• Without savings economy cannot prosper
  • 25. Consequences Continued…
    • Inflation tempts some people to speculate heavily to take advantage of the higher price level.
    • Lenders are hurt (getting repaid in money with less purchasing power) = negative impact on economy!
      • Businesses & Consumers hurt by higher interest rates
      • Without lending economy cannot prosper
  • 26. Changes in Purchasing Power due to Inflation
    • To calculate purchasing power change :
      • % Raise - % Inflation = PURCHASING POWER CHANGE
      • (if answer is negative = lost PP)
      • (if answer is positive = gained PP)
  • 27. Examples Using Inflation Formulas
    • Raise is 3% but inflation is 6%, what happened to purchasing power?
  • 28. Economic Indicator #2: Unemployment
  • 29. Unemployment
    • The unemployment rate shows the percentage of unemployed people divided by the total number of people in the civilian labor force
    • Let's start by defining a few concepts that are needed to help us understand the unemployment rate. 
      • Civilian and Non-institutionalized Adult Population: Everyone 16 years old or older and who is not in the military, not in jail or prison, not living permanently in nursing homes, and not in other "institutions."
      • Labor Force (LF): The total number of adult non-institutionalized civilians who are either working and on a payroll (E) OR are actively seeking work (U). LF = E + U
      • Employed (E): The number of adult civilians who are working and on a payroll of some type.
      • Unemployed (U): The number of adult civilians who are not working but are actively seeking work.
    • Three Problems with UR:
      • Counts part-time workers as employed
      • Leaves out “discouraged workers”
      • Doesn’t count underground economy
  • 30.
    • Four Types of Unemployment:
      • Frictional : workers are between jobs
      • Structural: advances in technology reduces demand for certain skills, also caused by changes in consumer tastes
      • Seasonal: results from changes in weather or demand for certain products
      • Cyclical: related to changes in business cycle
  • 31. Full Employment (also called Natural Rate of Unemployment)
    • Full employment is the lowest possible unemployment rate when the economy is growing and all factors of production are being used efficiently
    • We consider an unemployment rate of 4-6% to be Full Employment
  • 32. http://www.econedlink.org/unemployment/
  • 33. Business Cycles – Measuring Our Nation’s Economy Through Real GDP Changes
  • 34. Task – Read about Business Cycles
    • Open the Econ Alive textbooks. Read through section 13.5 from 266-267.
    • Complete the section of your notes on “Economic Indicators – Leading, Coincident, and Lagging”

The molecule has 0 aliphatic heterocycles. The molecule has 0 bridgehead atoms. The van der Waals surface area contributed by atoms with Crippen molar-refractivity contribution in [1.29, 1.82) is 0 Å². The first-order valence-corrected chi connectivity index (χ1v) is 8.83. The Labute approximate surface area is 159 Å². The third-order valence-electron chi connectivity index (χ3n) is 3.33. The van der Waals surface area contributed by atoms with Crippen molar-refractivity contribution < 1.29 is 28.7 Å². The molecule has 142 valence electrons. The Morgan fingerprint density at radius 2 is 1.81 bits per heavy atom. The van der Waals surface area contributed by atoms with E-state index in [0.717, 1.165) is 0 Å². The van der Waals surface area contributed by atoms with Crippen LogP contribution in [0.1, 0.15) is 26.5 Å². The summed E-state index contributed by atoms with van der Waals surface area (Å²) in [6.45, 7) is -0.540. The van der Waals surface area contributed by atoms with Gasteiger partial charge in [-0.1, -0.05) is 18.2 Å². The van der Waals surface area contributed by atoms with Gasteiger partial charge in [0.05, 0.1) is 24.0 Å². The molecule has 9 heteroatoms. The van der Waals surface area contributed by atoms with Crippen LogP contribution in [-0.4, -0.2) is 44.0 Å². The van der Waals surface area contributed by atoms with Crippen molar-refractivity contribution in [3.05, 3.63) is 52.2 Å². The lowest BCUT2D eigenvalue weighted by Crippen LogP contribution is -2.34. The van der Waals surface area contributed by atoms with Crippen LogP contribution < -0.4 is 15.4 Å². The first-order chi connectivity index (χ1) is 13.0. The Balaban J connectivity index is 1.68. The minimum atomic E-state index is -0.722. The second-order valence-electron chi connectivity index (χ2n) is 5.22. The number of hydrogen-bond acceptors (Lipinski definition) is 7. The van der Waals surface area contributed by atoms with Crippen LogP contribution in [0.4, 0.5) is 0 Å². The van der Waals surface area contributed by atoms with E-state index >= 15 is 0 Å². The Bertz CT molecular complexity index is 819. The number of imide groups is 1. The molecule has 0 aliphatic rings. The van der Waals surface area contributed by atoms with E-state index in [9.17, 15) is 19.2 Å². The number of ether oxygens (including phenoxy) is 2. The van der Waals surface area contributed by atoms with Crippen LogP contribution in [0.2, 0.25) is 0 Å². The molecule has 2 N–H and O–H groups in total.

• 35. Phases of the Business Cycle
    • Phase 1: Contraction - period of decline in real GDP (we’re producing less!)
      • Recession – when real GDP declines for two consecutive quarters or six months
      • What’s an extreme recession?
    • Phase 2: Expansion - period of increasing real GDP (we’re producing more!)
      • Recovery – period when the economy begins to produce more again
    • Peak – point where real GDP stops going up
    • Trough – point where real GDP stops going down
  • 36. Highest level of employment would be at the peak
  • 37. How do we predict these cycles?
    • The index of leading indicators is a monthly statistical series that helps economists predict the direction of future economic activity.
      • 1. the average weekly hours worked by manufacturing workers 2. the average number of initial applications for unemployment insurance 3. the amount of manufacturers' new orders for consumer goods and materials 4. the speed of delivery of new merchandise to vendors from suppliers 5. the amount of new orders for capital goods unrelated to defense 6. the amount of new building permits for residential buildings 7. the S&P 500 stock index 8. the inflation-adjusted monetary supply (M2) 9. the spread between long and short interest rates 10. consumer sentiment 
  • 38. Other economic indicators
    • Coincident Indicators – measures that rise or fall along with business cycles
      • Ex: inflation rate & real GDP
    • Lagging Indicators – measures that rise or fall several months after expansion or contraction
      • Ex: unemployment rate
  • 39.
    • The business cycle helps us determine how efficient we are being with our economy
      • Peaks are great…troughs are bad!!!
    • We especially see this when it comes to unemployment
      • Where on the business cycle is unemployment at its lowest? Its highest?